New electric vehicle NVH optimisation

Thursday, August 29, 2019 - 09:49
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Victoria Godbillot

Leamington Spa-based automotive innovation business, Drive System Design (DSD), will present its system level approach to optimising electric vehicle noise, vibration, and harshness (NVH) at the Low Carbon Vehicle Event 2019, Millbrook, Bedfordshire on September 4-5. Quietly efficient – Reducing EV powertrain noise without compromising efficiency will be delivered by mechanical engineer Victoria Godbillot at 14:00, in the Seminar Dome on September 5th, explaining the challenges posed by balancing powertrain cost, efficiency and NVH before detailing the company’s solution.

“Electric vehicle development is a complex balancing act of expectation, cost and efficiency, both in terms of vehicle development and, ultimately, performance,” says Markus Hose, Drive System Design Head of Mechanical Engineering. “DSD takes a system level approach aided by the electrified Powertrain Optimisation Process (ePOP), developed in-house, which simulates thousands of powertrain permutations to optimise an entire system. It considers detailed inverter, motor and transmission design, performance and drive cycle requirements before plotting overall cost against energy consumption. High level sensitivities of components, such the effect of motor skew, can be assessed in this tool. The result is a powertrain that is optimised within its parameters using a process that is not only more exact than using traditional methods, but significantly faster. Using ePOP, the entire vehicle design process can be streamlined.”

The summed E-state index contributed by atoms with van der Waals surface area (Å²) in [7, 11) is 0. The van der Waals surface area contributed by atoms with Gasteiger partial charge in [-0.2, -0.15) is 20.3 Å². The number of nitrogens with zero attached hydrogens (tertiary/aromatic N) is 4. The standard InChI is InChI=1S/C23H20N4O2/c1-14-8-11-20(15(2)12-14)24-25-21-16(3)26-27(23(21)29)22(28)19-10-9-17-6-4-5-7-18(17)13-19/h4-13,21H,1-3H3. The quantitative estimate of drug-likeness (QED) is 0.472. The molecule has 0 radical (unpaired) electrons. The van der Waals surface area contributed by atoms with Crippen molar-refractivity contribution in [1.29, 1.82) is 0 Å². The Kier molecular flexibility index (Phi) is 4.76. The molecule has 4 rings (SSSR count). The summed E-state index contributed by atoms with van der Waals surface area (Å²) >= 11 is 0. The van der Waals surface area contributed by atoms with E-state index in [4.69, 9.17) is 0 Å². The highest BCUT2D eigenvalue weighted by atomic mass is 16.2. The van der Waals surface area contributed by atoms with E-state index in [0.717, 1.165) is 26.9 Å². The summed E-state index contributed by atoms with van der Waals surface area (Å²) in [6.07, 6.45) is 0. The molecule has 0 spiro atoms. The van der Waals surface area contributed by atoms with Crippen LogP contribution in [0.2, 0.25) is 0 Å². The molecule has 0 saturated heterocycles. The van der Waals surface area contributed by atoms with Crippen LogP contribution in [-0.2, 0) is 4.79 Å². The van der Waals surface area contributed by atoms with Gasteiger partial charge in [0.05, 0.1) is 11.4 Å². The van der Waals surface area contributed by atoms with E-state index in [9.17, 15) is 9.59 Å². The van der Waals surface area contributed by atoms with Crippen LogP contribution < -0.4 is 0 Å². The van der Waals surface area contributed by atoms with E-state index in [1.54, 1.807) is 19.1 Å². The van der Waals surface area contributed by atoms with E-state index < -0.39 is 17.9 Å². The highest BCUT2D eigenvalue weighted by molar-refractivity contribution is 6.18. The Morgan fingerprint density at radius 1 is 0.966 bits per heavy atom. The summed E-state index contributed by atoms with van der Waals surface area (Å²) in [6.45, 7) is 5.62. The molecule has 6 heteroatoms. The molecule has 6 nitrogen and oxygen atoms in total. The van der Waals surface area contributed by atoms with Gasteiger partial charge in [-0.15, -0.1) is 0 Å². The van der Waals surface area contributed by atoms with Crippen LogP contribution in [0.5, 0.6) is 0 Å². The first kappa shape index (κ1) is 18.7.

Godbillot’s presentation examines the challenges posed by late-emerging NVH issues. These can arise due to complex interactions of sound excitation sources, which only become apparent once a drivetrain is in situ and in ‘normal’ operating conditions. The approach enables an understanding of unexpected interactions between subsystems that magnify NVH responses. The result of overlooking such considerations can be over-constrained NVH tolerances that conflict with efficiency and cost. DSD’s system approach finds an optimal compromise between these two factors and NVH.

“The ‘quietest’ components don’t always combine for the most refined overall solution,” continues Hose. “By expanding design parameters we are able to assess noise levels produced by aspects of the powertrain to deliver a system that offers an optimal overall solution. DSD’s system NVH approach helps simulate the behaviour of noise-emitting sources to find a powertrain solution that works best within the customer’s remit. This can provide manufacturers with a vital head start when it comes to EV design and manufacture which, with rapidly approaching legislative CO2 targets, is absolutely crucial. It can also help develop more efficient, refined EVs.”

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